The third and final entry into the DreamWorks Animations’ How to Train Your Dragon franchise is a touching and satisfying finale that soars high alongside the previous films. Fans will be pleased to hear that the charm, heart and humour of the series is maintained as we are taken on one last adventure with now Chief of Berk Hiccup, Jay Baruchel, and his adolescent (still adorable) dragon Toothless.
After the bittersweet victory over the evil dragon trapper, Drago Bludvist, in How to Train Your Dragon 2, we rejoin Hiccup and his motley crew of Viking warriors, all suited up in dragon armour and ready to kick butt, in the middle of a stealth mission; their goal is to free and escort as many dragons as they can back to Berk. For under Hiccup’s leadership as the newly appointed Chief, Berk has been transformed into a dragon sanctuary, where Vikings and dragons coexist peacefully in a wobbly utopia. It isn’t long before we see however, that this living situation has a major issue. Berk is becoming overcrowded and simply cannot provide for all the dragons. Hiccup, under pressure to find a solution, seeks to find the mysterious and undiscovered Hidden World, in the hope that they can re-establish Berk there and restore the dragons to their home. But a threat arises in the form of legendary hunter Grimmel (F Murray Abraham) who seeks to track down Hiccup’s dragon companion Toothless, the last remaining Nightfury.
It is fair to say that the most appealing feature of the How to Train Your Dragon films has been the dynamic buddy relationship between Hiccup and Toothless. Together, they are tremendous fun and that’s no exception here. Whether it be the pair gloriously soaring through the air, fighting pirates or Toothless playing fetch with Hiccup’s prosthetic leg, it never becomes tiresome and we always want more. For the first time in the series, The Hidden World shakes up this dynamic with the introduction of a potential new friend for Toothless. This comes in the form of a Lightfury, the female counterpart to Toothless’ species of dragon. The Lightfury, pure white and with the power to turn invisible by flying through fire, is immediately sought after by Toothless, who becomes a love-crazed, horny teen in his efforts to befriend and woo her. His attempts, spurred on by Hiccup, lead to the funniest scene in the film, an awkward courting dance between the graceful and cautious Lightfury and the clueless and overeager Toothless. It’s a gem of a scene that highlights the fact that these characters are growing up. Toothless is a true teenager and Hiccup, a young adult, loaded with responsibilities and the realization that he can’t keep his friend around forever.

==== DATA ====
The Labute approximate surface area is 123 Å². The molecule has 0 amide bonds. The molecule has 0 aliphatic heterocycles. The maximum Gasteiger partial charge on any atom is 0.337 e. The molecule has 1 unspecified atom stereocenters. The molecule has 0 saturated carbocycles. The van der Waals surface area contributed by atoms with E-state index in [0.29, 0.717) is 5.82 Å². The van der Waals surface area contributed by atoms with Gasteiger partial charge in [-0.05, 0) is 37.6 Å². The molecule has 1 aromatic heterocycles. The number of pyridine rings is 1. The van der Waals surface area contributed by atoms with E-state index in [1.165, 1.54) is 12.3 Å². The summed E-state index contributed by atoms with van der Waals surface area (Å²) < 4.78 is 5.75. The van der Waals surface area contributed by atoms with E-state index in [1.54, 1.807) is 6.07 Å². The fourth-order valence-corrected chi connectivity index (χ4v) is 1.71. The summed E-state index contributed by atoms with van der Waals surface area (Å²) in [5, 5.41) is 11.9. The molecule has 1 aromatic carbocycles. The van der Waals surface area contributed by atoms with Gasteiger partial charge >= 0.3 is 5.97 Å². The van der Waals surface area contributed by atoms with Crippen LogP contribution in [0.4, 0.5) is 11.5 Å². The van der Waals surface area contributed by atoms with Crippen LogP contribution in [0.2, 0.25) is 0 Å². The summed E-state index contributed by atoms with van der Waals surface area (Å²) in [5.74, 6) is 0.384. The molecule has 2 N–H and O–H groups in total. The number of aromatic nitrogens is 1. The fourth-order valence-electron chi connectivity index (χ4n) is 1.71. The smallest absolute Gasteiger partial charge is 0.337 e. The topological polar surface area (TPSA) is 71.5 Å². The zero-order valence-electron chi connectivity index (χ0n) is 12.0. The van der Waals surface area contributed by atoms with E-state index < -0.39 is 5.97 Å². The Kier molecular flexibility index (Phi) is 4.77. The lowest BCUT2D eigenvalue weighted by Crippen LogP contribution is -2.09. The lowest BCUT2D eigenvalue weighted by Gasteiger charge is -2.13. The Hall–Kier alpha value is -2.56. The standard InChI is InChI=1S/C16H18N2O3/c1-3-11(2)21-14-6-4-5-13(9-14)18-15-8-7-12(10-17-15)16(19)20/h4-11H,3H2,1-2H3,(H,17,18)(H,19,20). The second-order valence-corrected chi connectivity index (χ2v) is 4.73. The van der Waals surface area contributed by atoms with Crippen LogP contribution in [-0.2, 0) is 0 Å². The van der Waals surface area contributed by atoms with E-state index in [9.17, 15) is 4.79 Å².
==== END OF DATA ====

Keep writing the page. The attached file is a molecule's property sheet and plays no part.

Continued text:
The Hidden World also gives smaller arcs to some members of the supporting cast. Whilst this is largely played for comedy beats, there are some more dramatic elements such as Snotlout’s (Jonah Hill) rivalry with Eret (Kit Harrington) and Tuffnut’s (Justin Temple) attempts to bond with Hiccup. Astrid (America Ferrera), too, is deservedly given a good screen presence. Astrid’s maturity and knowledge aids Hiccup when his confidence is knocked (which is often) and it is encouraging to see their relationship strengthen further. Whilst it’s nice to see these goofy characters get a bit more interaction with some of the main cast it does feel at a slight detriment to others. For example, characters like Valka (Cate Blanchet) are completely side-lined in this film, with seemingly little to do. Given the events of the previous film this feels odd as Valka and Hiccup should be closer than ever. Fishlegs (Christopher Mintz-Plasse) and Ruffnut (Kristen Wiig) continue to be the bumbling comic reliefs. The villain Grimmel, doesn’t have the depth of Drago and doesn’t always feel as threatening. His larger scheme to capture Toothless manages to keep him one step ahead of the heroes, which makes the initial encounters he has with them feel like they were never meant to succeed anyway. Still, his design is well conceived and menacing enough for the younger audiences.
Despite some slightly slower, less gelled plotting, The Hidden World remains fun and visually resplendent. A mesmerising flight sequence with Hiccup and Astrid is so richly coloured and designed that it is breath-taking to watch as it fully realises the premise of the film’s title. The finale too delivers good aerial action and finds fresh challenges to throw at our protagonists and for one last time lets us soar through the air with dragons and Vikings. Ultimately though, this journey must come to its end. To see Hiccup and Toothless’ unlikely friendship over the past 8 years on screen has been the epicentre of this brilliantly animated franchise and to see it come to an end is both fulfilling and melancholy. Eyes will water and throats will choke up, but How to Train Your Dragon: The Hidden World has successfully given these characters the send-off they deserve.
How to Train Your Dragon: The Hidden World is still screening at Vue York
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